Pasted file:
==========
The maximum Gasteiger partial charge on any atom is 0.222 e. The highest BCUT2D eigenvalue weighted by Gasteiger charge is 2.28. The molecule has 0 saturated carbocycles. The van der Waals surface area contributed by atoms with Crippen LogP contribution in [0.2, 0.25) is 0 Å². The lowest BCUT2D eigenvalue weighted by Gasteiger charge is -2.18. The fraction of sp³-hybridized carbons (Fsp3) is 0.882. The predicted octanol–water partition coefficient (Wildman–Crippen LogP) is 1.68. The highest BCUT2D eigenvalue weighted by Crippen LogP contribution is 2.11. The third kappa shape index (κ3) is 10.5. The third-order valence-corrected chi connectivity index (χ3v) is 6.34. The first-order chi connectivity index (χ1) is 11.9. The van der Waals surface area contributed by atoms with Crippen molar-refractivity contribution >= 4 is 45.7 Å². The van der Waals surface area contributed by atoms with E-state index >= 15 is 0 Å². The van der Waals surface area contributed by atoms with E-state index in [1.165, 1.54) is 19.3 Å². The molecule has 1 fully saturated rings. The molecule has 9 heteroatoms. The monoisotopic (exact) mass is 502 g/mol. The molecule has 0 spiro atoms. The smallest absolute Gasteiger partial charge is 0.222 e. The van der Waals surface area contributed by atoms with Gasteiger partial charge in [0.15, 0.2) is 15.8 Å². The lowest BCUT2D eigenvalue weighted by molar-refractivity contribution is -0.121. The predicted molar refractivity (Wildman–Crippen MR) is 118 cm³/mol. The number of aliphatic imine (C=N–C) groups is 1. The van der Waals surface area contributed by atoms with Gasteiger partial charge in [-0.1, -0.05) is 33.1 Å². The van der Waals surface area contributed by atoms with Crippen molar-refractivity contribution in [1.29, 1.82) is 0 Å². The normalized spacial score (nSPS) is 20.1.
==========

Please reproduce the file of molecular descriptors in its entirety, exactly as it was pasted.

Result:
The maximum Gasteiger partial charge on any atom is 0.222 e. The highest BCUT2D eigenvalue weighted by Gasteiger charge is 2.28. The molecule has 0 saturated carbocycles. The van der Waals surface area contributed by atoms with Crippen LogP contribution in [0.2, 0.25) is 0 Å². The lowest BCUT2D eigenvalue weighted by Gasteiger charge is -2.18. The fraction of sp³-hybridized carbons (Fsp3) is 0.882. The predicted octanol–water partition coefficient (Wildman–Crippen LogP) is 1.68. The highest BCUT2D eigenvalue weighted by Crippen LogP contribution is 2.11. The third kappa shape index (κ3) is 10.5. The third-order valence-corrected chi connectivity index (χ3v) is 6.34. The first-order chi connectivity index (χ1) is 11.9. The van der Waals surface area contributed by atoms with Crippen molar-refractivity contribution >= 4 is 45.7 Å². The van der Waals surface area contributed by atoms with E-state index >= 15 is 0 Å². The van der Waals surface area contributed by atoms with E-state index in [1.165, 1.54) is 19.3 Å². The molecule has 1 fully saturated rings. The molecule has 9 heteroatoms. The monoisotopic (exact) mass is 502 g/mol. The molecule has 0 spiro atoms. The smallest absolute Gasteiger partial charge is 0.222 e. The van der Waals surface area contributed by atoms with Gasteiger partial charge in [0.15, 0.2) is 15.8 Å². The lowest BCUT2D eigenvalue weighted by molar-refractivity contribution is -0.121. The predicted molar refractivity (Wildman–Crippen MR) is 118 cm³/mol. The number of aliphatic imine (C=N–C) groups is 1. The van der Waals surface area contributed by atoms with Gasteiger partial charge in [-0.1, -0.05) is 33.1 Å². The van der Waals surface area contributed by atoms with Crippen molar-refractivity contribution in [1.29, 1.82) is 0 Å². The normalized spacial score (nSPS) is 20.1.